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AVO VOLCANO ACTIVITY NOTIFICATION

ALASKA VOLCANO OBSERVATORY WEEKLY UPDATE
U.S. Geological Survey
Friday, September 25, 2009, 12:54 PM AKDT (Friday, September 25, 2009, 20:54 UTC)


REDOUBT VOLCANO (VNUM #313030)
60°29'7" N 152°44'38" W, Summit Elevation 10197 ft (3108 m)
Current Volcano Alert Level: ADVISORY
Current Aviation Color Code: YELLOW

Field crews visited Redoubt twice this week, collecting new samples of dome material, repairing the web camera at the AVO observation hut, conducting airborne gas measurements, taking temperature readings of the cooling lava dome, and making extensive geologic observations of the terrain alterations from the recent eruption. These data, along with those from Redoubt's continuous geophysical monitoring network all suggest diminishing levels of unrest. Gas emissions from the volcano continue to decline, as do temperatures measured at the new lava dome. Seismicity and ground deformation rates are down and approaching background levels. All indications point toward decreased dome instability and a reduced likelihood of dome collapse.

Favorable weather conditions at the beginning of the week resulted in a widely reported, conspicuous steam plume from Redoubt's summit. Such plumes are not unusual and can arise as new precipitation evaporates while percolating down through fractures in the still-hot lava dome. Prominent steam plumes from Redoubt are to be expected over the coming months to years as the lava dome slowly cools.

Along with steam plumes, weak thermal anomalies were seen a few times in satellite data this week at Redoubt. Again, these come as no surprise and can result from sun shining off the brilliant white steam or from the radiant heat of the cooling dome.

Though increasingly unlikely, some threat of a major dome collapse remains. Such a collapse would cause significant ash production, hot block-and-ash flows, and flooding and lahars in the Drift River Valley.


Heavily ice-mantled Redoubt volcano is located on the western side of Cook Inlet, 170 km (106 mi) southwest of Anchorage and 82 km (51 mi) west of Kenai, within Lake Clark National Park. Redoubt is a stratovolcano which rises to 10,197 feet above sea level. Recent eruptions occurred in 1902, 1966-68, 1989-90, and 2009. The 1989-90 and 2009 eruptions produced mudflows, or lahars, that traveled down the Drift River and partially flooded the Drift River Oil Terminal facility. The ash plumes produced by the 1989-90 and 2009 eruptions significantly disrupted air traffic and resulted in minor or trace amounts of ash in the city of Anchorage and other communities in south-central and interior Alaska.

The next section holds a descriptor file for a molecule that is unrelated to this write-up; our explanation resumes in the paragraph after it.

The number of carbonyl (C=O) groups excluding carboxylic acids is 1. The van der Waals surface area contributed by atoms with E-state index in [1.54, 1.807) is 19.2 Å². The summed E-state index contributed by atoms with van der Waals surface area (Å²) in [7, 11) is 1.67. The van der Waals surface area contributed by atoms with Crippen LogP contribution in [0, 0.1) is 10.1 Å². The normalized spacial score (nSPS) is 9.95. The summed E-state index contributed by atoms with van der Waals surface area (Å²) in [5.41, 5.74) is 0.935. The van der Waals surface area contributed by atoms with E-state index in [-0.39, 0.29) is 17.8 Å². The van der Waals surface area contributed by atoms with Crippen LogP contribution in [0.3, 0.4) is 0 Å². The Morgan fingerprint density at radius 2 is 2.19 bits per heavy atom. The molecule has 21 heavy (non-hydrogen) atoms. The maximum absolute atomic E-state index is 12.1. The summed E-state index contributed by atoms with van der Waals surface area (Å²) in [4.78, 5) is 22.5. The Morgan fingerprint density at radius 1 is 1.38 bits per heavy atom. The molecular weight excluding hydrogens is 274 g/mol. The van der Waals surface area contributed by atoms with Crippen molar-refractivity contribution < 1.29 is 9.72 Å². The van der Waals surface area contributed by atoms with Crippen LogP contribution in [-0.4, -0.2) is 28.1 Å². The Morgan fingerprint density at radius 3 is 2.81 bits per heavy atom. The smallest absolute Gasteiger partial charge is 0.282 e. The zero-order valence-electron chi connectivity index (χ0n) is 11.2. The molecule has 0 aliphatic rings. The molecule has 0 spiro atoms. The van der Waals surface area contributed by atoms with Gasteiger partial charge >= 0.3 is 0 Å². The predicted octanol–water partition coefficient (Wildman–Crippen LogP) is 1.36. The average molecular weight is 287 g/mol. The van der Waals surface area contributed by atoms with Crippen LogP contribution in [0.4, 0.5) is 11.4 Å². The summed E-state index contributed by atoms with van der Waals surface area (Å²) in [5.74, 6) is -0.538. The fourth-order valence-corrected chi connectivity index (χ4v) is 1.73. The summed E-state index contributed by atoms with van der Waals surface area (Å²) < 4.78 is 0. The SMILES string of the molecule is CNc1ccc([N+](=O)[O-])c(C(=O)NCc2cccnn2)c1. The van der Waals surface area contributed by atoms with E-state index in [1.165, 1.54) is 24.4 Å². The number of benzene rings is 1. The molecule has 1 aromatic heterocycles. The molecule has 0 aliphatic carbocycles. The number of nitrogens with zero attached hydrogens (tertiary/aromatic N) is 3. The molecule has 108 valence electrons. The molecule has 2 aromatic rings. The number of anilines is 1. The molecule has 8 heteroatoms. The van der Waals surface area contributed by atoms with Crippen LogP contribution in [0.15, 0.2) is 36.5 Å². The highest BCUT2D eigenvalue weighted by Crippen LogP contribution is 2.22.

SHISHALDIN VOLCANO (VNUM #311360)
54°45'19" N 163°58'16" W, Summit Elevation 9373 ft (2857 m)
Current Volcano Alert Level: ADVISORY
Current Aviation Color Code: YELLOW

Seismic activity at Shishaldin remained low all week. Several clear to partly cloudy satellite and web cam views showed nothing of note.

Shishaldin volcano, located near the center of Unimak Island in the eastern Aleutian Islands, is a spectacular symmetric cone with a base diameter of approximately 10 miles (16 km). A small summit crater typically emits a noticeable steam plume with occasional small amounts of ash. Shishaldin is one of the most active volcanoes in the Aleutian volcanic arc, erupting atleast 28 times since 1775. Most of Shishaldin's eruptions have consisted of small ash and steam plumes, although the most recent eruption in April-May 1999 produced an ash column that reached a height of 45,000 ft above sea level.

OTHER ALASKA VOLCANOES

Seismic activity is monitored in real time at 31 volcanoes in Alaska. Satellite images of all Alaskan volcanoes are analyzed daily for evidence of ash plumes and elevated surface temperatures. Some volcanoes may currently display anomalous behavior but are not considered to be at a dangerous level of unrest. Akutan, Aniakchak, Augustine, Dutton, Fisher, Fourpeaked, Gareloi, Great Sitkin, Griggs, Iliamna, Isanotski, Kanaga, Katmai, Korovin, Mageik, Makushin, Martin, Novarupta, Okmok, Pavlof, Snowy, Spurr, Tanaga, Trident, Ugashik-Peulik, Ukinrek Maars, Veniaminof, Westdahl, and Wrangell volcanoes are in color code GREEN and volcano alert level Normal. All are at or near normal levels of background seismicity. AVO did not detect ash plumes or significant elevated surface temperatures in the vicinity of any of these volcanoes.

Please see http://www.avo.alaska.edu/color_codes.php for complete definitions of Aviation color codes and Volcano alert levels.

VOLCANO INFORMATION ON THE INTERNET: http://www.avo.alaska.edu
RECORDING ON THE STATUS OF ALASKA'S VOLCANOES (907) 786-7478

CONTACT INFORMATION:

John Power, Acting Scientist-in-Charge, USGS
jpower@usgs.gov (907) 786-7497

Steve McNutt, Coordinating Scientist, UAF
steve@giseis.alaska.edu (907) 474-7131

The Alaska Volcano Observatory is a cooperative program of the U.S. Geological Survey, the University of Alaska Fairbanks Geophysical Institute, and the Alaska Division of Geological and Geophysical Surveys.
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URL: avo.alaska.edu/activity/report.php
Page modified: December 2, 2016 10:12
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